“Why do you say that?” Dan tried to follow the rapidly changing graphics that Asheen monitored with ease.

    “Change in vector Sir. Its speed slowed and its angle of descent decreased. Essentially it changed direction and travelled further and that’s the problem.” She widened the image and Dan saw immediately that the problems he’d felt they were now on top of had just been trebled.

    He tapped the commbadge on his chest. “Fishlock to C3.”

    The call was answered by a Benzite lieutenant in the Crisis Control Centre aft of the bridge.

    “Lieutenant Modrak, go ahead Sir.”

    “Lieutenant, I need all runabouts back to the coast immediately for evacuation duties. Advise them that the Borg cube has landed out to sea and they should expect imminent tsunami effects. Science will update you with a time estimate shortly.”

    “Aye Sir.”

    As the link went dead, he turned to Asheen. “How much time do we have?”

    She looked at him with her silvered eyes and said quietly “A little over 15 minutes Sir.”

    September 12th 2371 – 0014 FST

    Lieutenant Ariana Meredith’s eyes went wide and as she broke the connection, she leapt from her seat to drag Shathrissia sh'Loran to one side. As she explained the latest report from the Angel, the Andorian security officer’s face visibly paled.

    “Thriss we need to expedite the load up. We might get another run in but I doubt it. Pile ‘em in, I don’t care if we need to run at ground level. Children, women, and then men.”

    Thriss nodded before disappearing through into the aft section to relay the message to the security ensigns helping to supervise the evacuation. While they didn’t dare share the reason for the sudden change in loading, the evacuees were remarkably compliant. Thriss felt her heart go out to those who would likely never see loved ones again.

    September 12th 2371 – 0015 FST

    “Sir we’re simply not going to manage with the runabouts even with the civilian transports helping.” Lieutenant Amanda Gittings had run the figures several times at Mission Ops and they stubbornly refused to change.

    Dan almost slapped himself for his stupidity. “The transporters!” The combination of monitoring the asteroid operation, the mystery ship and all the other intricacies that were unfolding around him had almost made him forget the primary function of the converted vessel.

    Opening a ship wide channel from the centre seat he broadcast a message that he hadn’t expected to use for some while yet.

    “All hands this is the Captain. All transporter crews to emergency stations, standby for emergency evacuation procedures. Mission Ops will co-ordinate.”

    As his voice echoed through the busy corridors and annexes of the Angel repeating the order, crew men and women previously attending to secondary tasks broke into a run to their emergency posts. It was with a sense of quiet pride to Dan that the teams were in place within two minutes and the CMO reported ready to receive casualties some 20 seconds later.

    “Do it Lieutenant!” As Gittings began the co-ordination of beam out sites and numbers he turned to T’Sell.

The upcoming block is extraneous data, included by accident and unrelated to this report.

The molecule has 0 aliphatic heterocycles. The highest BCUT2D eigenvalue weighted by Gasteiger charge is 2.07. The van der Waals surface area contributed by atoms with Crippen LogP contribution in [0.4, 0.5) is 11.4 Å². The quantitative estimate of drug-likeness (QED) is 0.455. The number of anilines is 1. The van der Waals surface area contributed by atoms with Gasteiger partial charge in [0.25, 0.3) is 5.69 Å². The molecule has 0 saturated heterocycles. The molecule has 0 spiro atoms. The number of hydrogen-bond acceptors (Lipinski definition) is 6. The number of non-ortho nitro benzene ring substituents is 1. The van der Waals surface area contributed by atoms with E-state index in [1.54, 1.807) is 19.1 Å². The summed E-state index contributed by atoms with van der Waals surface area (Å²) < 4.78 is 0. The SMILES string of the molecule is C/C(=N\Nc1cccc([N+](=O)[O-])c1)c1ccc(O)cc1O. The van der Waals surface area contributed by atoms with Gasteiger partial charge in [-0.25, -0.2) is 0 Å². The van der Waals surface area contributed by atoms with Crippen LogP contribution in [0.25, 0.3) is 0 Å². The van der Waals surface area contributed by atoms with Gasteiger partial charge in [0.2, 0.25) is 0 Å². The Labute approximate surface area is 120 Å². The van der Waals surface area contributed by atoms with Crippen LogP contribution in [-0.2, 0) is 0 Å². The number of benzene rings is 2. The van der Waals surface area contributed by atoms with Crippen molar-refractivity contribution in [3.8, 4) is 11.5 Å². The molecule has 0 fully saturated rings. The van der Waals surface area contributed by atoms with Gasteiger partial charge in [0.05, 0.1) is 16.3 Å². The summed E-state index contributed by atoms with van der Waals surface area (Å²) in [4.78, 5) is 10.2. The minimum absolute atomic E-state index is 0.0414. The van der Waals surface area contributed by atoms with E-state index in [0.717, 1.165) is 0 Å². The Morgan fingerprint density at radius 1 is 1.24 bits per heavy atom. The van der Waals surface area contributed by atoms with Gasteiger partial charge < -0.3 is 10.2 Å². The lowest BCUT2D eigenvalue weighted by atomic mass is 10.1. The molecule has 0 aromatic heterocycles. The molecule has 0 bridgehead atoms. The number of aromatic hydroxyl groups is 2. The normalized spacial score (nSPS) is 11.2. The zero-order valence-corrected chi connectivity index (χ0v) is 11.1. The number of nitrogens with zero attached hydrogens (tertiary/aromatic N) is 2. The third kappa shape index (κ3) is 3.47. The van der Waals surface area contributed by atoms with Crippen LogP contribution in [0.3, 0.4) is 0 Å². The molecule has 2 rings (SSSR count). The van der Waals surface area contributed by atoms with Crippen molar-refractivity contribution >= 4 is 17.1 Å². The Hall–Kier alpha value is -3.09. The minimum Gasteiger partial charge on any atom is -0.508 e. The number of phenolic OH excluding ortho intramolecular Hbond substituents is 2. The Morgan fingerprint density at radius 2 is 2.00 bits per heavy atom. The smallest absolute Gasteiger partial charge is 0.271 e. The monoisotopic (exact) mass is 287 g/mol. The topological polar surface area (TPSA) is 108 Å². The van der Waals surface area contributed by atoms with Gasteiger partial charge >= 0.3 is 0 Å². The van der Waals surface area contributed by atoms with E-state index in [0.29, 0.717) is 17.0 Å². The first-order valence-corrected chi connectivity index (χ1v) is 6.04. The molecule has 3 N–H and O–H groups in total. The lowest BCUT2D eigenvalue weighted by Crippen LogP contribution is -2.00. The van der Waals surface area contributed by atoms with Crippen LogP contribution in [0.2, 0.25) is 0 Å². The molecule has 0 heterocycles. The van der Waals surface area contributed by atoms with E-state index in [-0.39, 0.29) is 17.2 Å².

“T’Sell, how are we doing with the asteroids?”

    She looked up briefly from her board. “All major threats neutralized Sir, 15 medium threats also neutralized.”
    “Thank you.” With adrenaline coursing through his veins, he knew that the Angel was making a difference. How much of one was now dictated by time and tide.
  19. unusualsuspex

    unusualsuspex Captain Captain

    Jul 12, 2009
    Norfolk UK
    LEGAL DISCLAIMER: Star Trek is trademarked and copyrighted by CBS Studios.
    NO infringement is intended. All other material is copyright to Unusualsuspex 2009.

    9 (cont)

    September 12th 2371 – 0018 FST

    Thriss shook her head, briefly confused as a large group of evacuees twinkled in a transporter effect and disappeared. Of course! She thought.

    “Ladies, gentlemen, please listen.” The slightly surprised mass of people quietened at the sound of Thriss’ call. “The Angel has started an emergency evacuation using transporters on the ship. I want you to follow these directions to the letter please...”

    The crowd were watching her intently as she paused, and then they too heard the noise. A quiet susurration as of distant surf, more felt than heard.

    A low murmur broke out amongst the crowd, people looking around uncertainly. Thriss realised she needed to focus their minds elsewhere and quickly.

    “Please, I need your attention!” Her shout was harsher than she would have wished, but under the circumstances she didn’t care.

    “When you reach the ship, you need to immediately evacuate the transporter pads and follow the directions of the crew there. Do you understand?”

    There were nods around the crowd and a sense of order seemed to restore itself as a second group disappeared. She tapped her commbadge and was answered by Gittings.
    “Do you need us to disperse the crowd into groups down here, or are the transporter teams happy to take what they can at a time?”

    There was a momentary silence as Gittings attended to something on her panel before she said “Leave them as they are Thriss. Have you briefed them on arrival procedures?” Gittings’ soft Welsh tones were soothing to Thriss’ ears as she nodded to herself.

    “All done.”

    “Good luck then, Angel out.”

    Thriss knew that luck was something they would all need tonight.